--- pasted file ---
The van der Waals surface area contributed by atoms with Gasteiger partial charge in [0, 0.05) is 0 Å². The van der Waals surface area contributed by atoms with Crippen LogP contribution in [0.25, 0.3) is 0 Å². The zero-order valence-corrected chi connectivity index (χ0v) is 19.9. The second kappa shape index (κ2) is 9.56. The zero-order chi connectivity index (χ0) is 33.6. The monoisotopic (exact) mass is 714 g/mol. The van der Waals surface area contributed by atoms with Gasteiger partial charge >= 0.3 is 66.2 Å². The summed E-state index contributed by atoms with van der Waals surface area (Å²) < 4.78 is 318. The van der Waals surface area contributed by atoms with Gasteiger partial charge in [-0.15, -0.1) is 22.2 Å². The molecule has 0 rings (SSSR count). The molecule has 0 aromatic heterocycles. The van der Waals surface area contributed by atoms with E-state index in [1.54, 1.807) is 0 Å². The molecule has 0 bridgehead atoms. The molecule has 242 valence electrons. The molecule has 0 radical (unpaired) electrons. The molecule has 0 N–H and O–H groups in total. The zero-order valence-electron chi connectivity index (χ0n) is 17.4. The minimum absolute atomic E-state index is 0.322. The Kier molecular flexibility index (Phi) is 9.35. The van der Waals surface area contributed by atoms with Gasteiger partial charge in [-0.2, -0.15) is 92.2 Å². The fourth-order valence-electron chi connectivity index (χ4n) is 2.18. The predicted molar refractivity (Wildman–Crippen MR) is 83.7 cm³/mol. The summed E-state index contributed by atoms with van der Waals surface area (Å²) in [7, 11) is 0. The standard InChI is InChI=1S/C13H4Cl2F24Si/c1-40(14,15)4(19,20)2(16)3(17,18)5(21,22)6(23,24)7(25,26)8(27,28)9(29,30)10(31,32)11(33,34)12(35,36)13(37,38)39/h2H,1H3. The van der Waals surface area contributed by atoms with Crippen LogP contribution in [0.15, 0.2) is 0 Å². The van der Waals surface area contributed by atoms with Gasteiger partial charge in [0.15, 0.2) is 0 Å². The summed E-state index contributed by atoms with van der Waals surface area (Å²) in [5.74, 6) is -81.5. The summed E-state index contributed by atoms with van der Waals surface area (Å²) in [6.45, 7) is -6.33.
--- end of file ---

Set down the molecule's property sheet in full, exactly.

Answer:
The van der Waals surface area contributed by atoms with Gasteiger partial charge in [0, 0.05) is 0 Å². The van der Waals surface area contributed by atoms with Crippen LogP contribution in [0.25, 0.3) is 0 Å². The zero-order valence-corrected chi connectivity index (χ0v) is 19.9. The second kappa shape index (κ2) is 9.56. The zero-order chi connectivity index (χ0) is 33.6. The monoisotopic (exact) mass is 714 g/mol. The van der Waals surface area contributed by atoms with Gasteiger partial charge >= 0.3 is 66.2 Å². The summed E-state index contributed by atoms with van der Waals surface area (Å²) < 4.78 is 318. The van der Waals surface area contributed by atoms with Gasteiger partial charge in [-0.15, -0.1) is 22.2 Å². The molecule has 0 rings (SSSR count). The molecule has 0 aromatic heterocycles. The van der Waals surface area contributed by atoms with E-state index in [1.54, 1.807) is 0 Å². The molecule has 0 bridgehead atoms. The molecule has 242 valence electrons. The molecule has 0 radical (unpaired) electrons. The molecule has 0 N–H and O–H groups in total. The zero-order valence-electron chi connectivity index (χ0n) is 17.4. The minimum absolute atomic E-state index is 0.322. The Kier molecular flexibility index (Phi) is 9.35. The van der Waals surface area contributed by atoms with Gasteiger partial charge in [-0.2, -0.15) is 92.2 Å². The fourth-order valence-electron chi connectivity index (χ4n) is 2.18. The predicted molar refractivity (Wildman–Crippen MR) is 83.7 cm³/mol. The summed E-state index contributed by atoms with van der Waals surface area (Å²) in [7, 11) is 0. The standard InChI is InChI=1S/C13H4Cl2F24Si/c1-40(14,15)4(19,20)2(16)3(17,18)5(21,22)6(23,24)7(25,26)8(27,28)9(29,30)10(31,32)11(33,34)12(35,36)13(37,38)39/h2H,1H3. The van der Waals surface area contributed by atoms with Crippen LogP contribution in [0.15, 0.2) is 0 Å². The van der Waals surface area contributed by atoms with Gasteiger partial charge in [0.15, 0.2) is 0 Å². The summed E-state index contributed by atoms with van der Waals surface area (Å²) in [5.74, 6) is -81.5. The summed E-state index contributed by atoms with van der Waals surface area (Å²) in [6.45, 7) is -6.33.